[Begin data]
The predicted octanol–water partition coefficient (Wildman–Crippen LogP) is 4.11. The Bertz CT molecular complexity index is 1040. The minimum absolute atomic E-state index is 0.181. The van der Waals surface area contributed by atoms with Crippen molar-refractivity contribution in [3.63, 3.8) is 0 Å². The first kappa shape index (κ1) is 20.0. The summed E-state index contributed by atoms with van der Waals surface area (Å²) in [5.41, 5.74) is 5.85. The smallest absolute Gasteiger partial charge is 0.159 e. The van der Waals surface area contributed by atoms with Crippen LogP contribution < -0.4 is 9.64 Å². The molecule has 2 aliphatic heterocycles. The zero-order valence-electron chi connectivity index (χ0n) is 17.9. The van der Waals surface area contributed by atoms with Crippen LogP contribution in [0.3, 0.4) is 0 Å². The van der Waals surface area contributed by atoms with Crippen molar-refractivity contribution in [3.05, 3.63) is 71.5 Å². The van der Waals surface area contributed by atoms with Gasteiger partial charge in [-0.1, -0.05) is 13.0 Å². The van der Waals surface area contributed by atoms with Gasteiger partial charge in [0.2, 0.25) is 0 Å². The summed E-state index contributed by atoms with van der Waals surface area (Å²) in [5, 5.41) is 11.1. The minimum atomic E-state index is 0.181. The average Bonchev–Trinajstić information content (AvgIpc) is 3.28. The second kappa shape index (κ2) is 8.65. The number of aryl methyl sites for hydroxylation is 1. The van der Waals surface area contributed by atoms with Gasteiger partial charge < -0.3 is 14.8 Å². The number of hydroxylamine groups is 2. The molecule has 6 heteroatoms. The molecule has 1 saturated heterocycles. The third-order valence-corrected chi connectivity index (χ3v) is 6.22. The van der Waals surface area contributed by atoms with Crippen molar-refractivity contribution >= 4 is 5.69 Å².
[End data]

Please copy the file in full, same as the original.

The predicted octanol–water partition coefficient (Wildman–Crippen LogP) is 4.11. The Bertz CT molecular complexity index is 1040. The minimum absolute atomic E-state index is 0.181. The van der Waals surface area contributed by atoms with Crippen molar-refractivity contribution in [3.63, 3.8) is 0 Å². The first kappa shape index (κ1) is 20.0. The summed E-state index contributed by atoms with van der Waals surface area (Å²) in [5.41, 5.74) is 5.85. The smallest absolute Gasteiger partial charge is 0.159 e. The van der Waals surface area contributed by atoms with Crippen LogP contribution < -0.4 is 9.64 Å². The molecule has 2 aliphatic heterocycles. The zero-order valence-electron chi connectivity index (χ0n) is 17.9. The van der Waals surface area contributed by atoms with Crippen LogP contribution in [0.3, 0.4) is 0 Å². The van der Waals surface area contributed by atoms with Crippen molar-refractivity contribution in [3.05, 3.63) is 71.5 Å². The van der Waals surface area contributed by atoms with Gasteiger partial charge in [-0.1, -0.05) is 13.0 Å². The van der Waals surface area contributed by atoms with Gasteiger partial charge in [0.2, 0.25) is 0 Å². The summed E-state index contributed by atoms with van der Waals surface area (Å²) in [5, 5.41) is 11.1. The minimum atomic E-state index is 0.181. The average Bonchev–Trinajstić information content (AvgIpc) is 3.28. The second kappa shape index (κ2) is 8.65. The number of aryl methyl sites for hydroxylation is 1. The van der Waals surface area contributed by atoms with Gasteiger partial charge < -0.3 is 14.8 Å². The number of hydroxylamine groups is 2. The molecule has 6 heteroatoms. The molecule has 1 saturated heterocycles. The third-order valence-corrected chi connectivity index (χ3v) is 6.22. The van der Waals surface area contributed by atoms with Crippen molar-refractivity contribution >= 4 is 5.69 Å².